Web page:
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UPDATE: 6 Lessons We Learned About RV Living

Learning lessons and RV Living go hand in hand. After spending years on the road, we realized there are 6 essential lessons. These lessons won’t apply to everybody, but as newbies to the road, they were the most potent for us.

These lessons are focused on “how to enjoy RV travel” more than the mechanical side of RV living.

1. Slow Down

This was the hardest lesson for us to learn but also the most rewarding. A common mistake for newbie RVers is to travel too quickly. There’s so much to see – and racing from place to place is the only way to do it… or so it seems.

Once we learned to settle down and stay at each location for a week or so, our days became more enjoyable. We were able to get to know an area and explore the local parts of each community – not just the tourist attractions.

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We also began traveling shorter distances between each stop. Driving a big rig or towing a trailer can be pretty stressful. Once we cut down the miles on travel days, we found our moods to be more relaxed and less “on edge”.

2. Boondocking Makes Us Happy

Boondocking, although intimidating at first, is the most amazing way to connect with the surrounding environment. And, connecting with the environment is medicine for the soul!

It took us almost a year of RV Life to become comfortable with boondocking. Thanks to Campendium and FreeCampsites, we learned how to research and find the best, and safest, boondocking sites around.

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We encourage everyone to at least, try boondocking once or twice. There are many sites with close proximity to towns – so, you don’t have to actually be out in the boonies to give it a go.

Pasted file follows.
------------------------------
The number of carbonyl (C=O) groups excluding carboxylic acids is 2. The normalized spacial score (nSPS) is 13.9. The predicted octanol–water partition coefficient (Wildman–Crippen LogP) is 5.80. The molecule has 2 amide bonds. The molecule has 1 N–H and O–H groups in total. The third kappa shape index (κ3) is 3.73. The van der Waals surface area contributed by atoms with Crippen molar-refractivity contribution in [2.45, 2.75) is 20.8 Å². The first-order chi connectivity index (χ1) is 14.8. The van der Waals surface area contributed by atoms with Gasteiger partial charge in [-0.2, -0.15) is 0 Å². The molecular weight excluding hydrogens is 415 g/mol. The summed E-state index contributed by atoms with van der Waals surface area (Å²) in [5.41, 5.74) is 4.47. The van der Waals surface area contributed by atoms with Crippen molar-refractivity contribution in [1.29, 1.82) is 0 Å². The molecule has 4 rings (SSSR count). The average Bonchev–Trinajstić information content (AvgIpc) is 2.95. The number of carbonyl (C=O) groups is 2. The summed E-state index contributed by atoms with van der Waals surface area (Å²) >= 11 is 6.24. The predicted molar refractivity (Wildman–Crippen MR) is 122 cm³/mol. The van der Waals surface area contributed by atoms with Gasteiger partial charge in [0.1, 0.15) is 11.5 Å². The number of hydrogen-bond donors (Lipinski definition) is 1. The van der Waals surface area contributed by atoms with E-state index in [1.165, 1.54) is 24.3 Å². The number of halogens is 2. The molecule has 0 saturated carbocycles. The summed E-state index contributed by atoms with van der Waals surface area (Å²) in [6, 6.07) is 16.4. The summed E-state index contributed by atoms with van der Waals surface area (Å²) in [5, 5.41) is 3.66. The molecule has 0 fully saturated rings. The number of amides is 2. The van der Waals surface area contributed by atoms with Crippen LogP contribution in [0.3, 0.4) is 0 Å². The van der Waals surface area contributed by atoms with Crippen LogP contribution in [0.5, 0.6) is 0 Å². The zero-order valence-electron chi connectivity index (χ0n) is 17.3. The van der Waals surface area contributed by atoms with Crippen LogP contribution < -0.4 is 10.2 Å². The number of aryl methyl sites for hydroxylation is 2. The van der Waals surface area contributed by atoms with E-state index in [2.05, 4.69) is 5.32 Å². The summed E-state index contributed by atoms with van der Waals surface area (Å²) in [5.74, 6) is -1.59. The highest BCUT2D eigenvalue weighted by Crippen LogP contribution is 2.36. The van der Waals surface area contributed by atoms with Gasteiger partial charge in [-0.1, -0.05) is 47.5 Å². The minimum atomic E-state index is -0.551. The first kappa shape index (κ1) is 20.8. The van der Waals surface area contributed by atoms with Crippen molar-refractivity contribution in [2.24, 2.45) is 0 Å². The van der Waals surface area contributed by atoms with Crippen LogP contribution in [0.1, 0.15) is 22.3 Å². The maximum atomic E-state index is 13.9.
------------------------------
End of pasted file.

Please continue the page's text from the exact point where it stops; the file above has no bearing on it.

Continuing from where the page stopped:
Boondocking is one of the keys to a happy RV life for us!

3. Roll With It

Just like any other aspect of life, we never have complete control over a situation. Over our 5 years of traveling, we’ve learned how to let go of our expectations and “roll with it.” Breaking down happens, weather happens, and like they say, crap happens.

We have to realize that any unfortunate event is a learning experience.

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4. Community is Essential

We dove into RV life without any knowledge of “RV Community.” Our first six months on the road were completely void of making friends or even knowing how to make friends on the road.

Thanks to Xscapers, we realized there are many people like us living the same lifestyle. Their community of “Working Age RVers” introduced us to some of the best friends we have.

Social Media is another way we’ve learned to make friends while RVing. These “digital friendships” often materialize into “in person” friendships.

5. Staying Healthy and Active

It was easy for health to take a back seat when we were traveling quickly and covering many miles each week. Gas Station snacks and eating out became daily habits.